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Applications for U.S. state unemployment benefits surged last week by the most since late March, pointing to persistent labor market pain as coronavirus infections continue to soar and potentially adding to momentum for a larger federal stimulus plan.
Initial jobless claims in regular state programs rose by 181,000 to 965,000 in the week ended Jan. 9, according to Labor Department data Jan. 14 that showed a broad number of states with large increases. On an unadjusted basis, the figure jumped to 1.15 million.
Several states — Georgia, Washington, Tennessee, New York and Wisconsin — commented to the Labor Department that they saw layoffs in the transportation and warehousing sector.
The scope of the increase caught many economists by surprise; most of the several dozen surveyed by Bloomberg projected the claims number would be little changed, and not one predicted so big a jump.
The median forecast in a Bloomberg survey of economists called for 789,000 initial claims. The S&P 500 advanced in early trading along with the yield on the 10-year Treasury on prospects for more COVID-19 relief.
Continuing claims in state programs — an approximation of the number of people receiving ongoing benefits — climbed by 199,000 to 5.27 million in the week ended Jan. 2.
“The restrictions imposed to combat the third COVID wave clearly have done great damage, but it’s not obvious that the incremental hit is still increasing,” Ian Shepherdson, chief economist at Pantheon Macroeconomics, said in a note. “Claims will drift sideways, more or less, over the next two to three months, before restrictions on the services sector can be gradually eased as vaccination brings herd immunity into sight.”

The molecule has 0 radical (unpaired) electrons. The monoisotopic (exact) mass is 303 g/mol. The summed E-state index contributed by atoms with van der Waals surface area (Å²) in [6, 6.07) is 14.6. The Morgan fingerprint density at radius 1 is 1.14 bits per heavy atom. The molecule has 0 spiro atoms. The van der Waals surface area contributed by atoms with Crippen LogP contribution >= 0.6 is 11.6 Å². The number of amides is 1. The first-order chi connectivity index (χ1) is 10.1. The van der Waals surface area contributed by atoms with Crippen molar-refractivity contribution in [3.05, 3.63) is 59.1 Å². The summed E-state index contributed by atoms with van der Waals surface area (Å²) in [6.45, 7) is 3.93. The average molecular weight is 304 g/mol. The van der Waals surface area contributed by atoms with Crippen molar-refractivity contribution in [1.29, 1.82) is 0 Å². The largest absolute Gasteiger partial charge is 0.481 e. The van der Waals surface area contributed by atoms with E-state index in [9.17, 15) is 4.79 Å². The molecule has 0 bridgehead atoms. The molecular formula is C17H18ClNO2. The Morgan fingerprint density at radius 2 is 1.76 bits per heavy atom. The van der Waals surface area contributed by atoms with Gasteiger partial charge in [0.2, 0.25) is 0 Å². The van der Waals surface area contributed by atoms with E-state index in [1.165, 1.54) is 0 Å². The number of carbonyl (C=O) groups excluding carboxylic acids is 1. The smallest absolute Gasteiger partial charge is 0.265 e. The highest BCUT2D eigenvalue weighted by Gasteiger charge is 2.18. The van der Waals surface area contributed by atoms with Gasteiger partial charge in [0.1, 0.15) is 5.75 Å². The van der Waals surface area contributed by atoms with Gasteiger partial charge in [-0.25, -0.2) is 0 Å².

Jobless claims have exceeded 750,000 each week since virus cases started surging again late in 2020, underscoring the impact of infection fears and business restrictions on employment. Vaccine distribution should help restore economic activity in the coming months, but the first quarter could continue to bring labor market weakness until inoculations reach a higher number.
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The recently approved $900 billion pandemic aid package should provide some relief for workers and businesses in the current quarter.
Enhanced unemployment benefits passed in the December bill, combined with a $300 weekly top-up for regular state benefits, may have contributed to the latest increase in claims, said Gregory Daco, chief U.S. economist at Oxford Economics.
“From a signaling perspective, once you see that maybe you think, ‘it’s worth me filing because I can get an additional $X per week.’ There’s a positive effect there in terms of signaling, but I would not say it’s a revelation of additional laziness,” Daco said.
President-elect Joe Biden is expected to release details Jan. 14 of a proposed additional relief package that could further extend unemployment benefits and aid cities and states. Biden last week put the “entire package” at “trillions of dollars,” and many Democrats believe it will be as much as $2 trillion, while others expect the coronavirus-only portion will fall closer to the value of the last package.
The initial filings far exceeded the worst days of the 2007-09 recession and may skew negotiators toward a bigger relief package.
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